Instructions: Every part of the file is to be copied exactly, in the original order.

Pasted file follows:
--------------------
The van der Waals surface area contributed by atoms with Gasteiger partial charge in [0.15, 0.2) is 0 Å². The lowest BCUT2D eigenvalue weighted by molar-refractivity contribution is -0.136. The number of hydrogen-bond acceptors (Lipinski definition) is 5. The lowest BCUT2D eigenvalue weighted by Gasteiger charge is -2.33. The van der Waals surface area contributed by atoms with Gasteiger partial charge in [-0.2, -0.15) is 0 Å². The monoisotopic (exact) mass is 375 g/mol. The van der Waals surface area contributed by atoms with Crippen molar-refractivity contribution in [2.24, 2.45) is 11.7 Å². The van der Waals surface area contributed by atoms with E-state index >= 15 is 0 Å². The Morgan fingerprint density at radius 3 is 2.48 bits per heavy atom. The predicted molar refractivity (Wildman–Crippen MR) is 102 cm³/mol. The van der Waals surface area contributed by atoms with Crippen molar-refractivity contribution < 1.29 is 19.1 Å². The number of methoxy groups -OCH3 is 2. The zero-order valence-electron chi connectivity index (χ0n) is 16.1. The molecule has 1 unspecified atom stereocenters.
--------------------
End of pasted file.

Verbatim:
The van der Waals surface area contributed by atoms with Gasteiger partial charge in [0.15, 0.2) is 0 Å². The lowest BCUT2D eigenvalue weighted by molar-refractivity contribution is -0.136. The number of hydrogen-bond acceptors (Lipinski definition) is 5. The lowest BCUT2D eigenvalue weighted by Gasteiger charge is -2.33. The van der Waals surface area contributed by atoms with Gasteiger partial charge in [-0.2, -0.15) is 0 Å². The monoisotopic (exact) mass is 375 g/mol. The van der Waals surface area contributed by atoms with Crippen molar-refractivity contribution in [2.24, 2.45) is 11.7 Å². The van der Waals surface area contributed by atoms with E-state index >= 15 is 0 Å². The Morgan fingerprint density at radius 3 is 2.48 bits per heavy atom. The predicted molar refractivity (Wildman–Crippen MR) is 102 cm³/mol. The van der Waals surface area contributed by atoms with Crippen molar-refractivity contribution < 1.29 is 19.1 Å². The number of methoxy groups -OCH3 is 2. The zero-order valence-electron chi connectivity index (χ0n) is 16.1. The molecule has 1 unspecified atom stereocenters.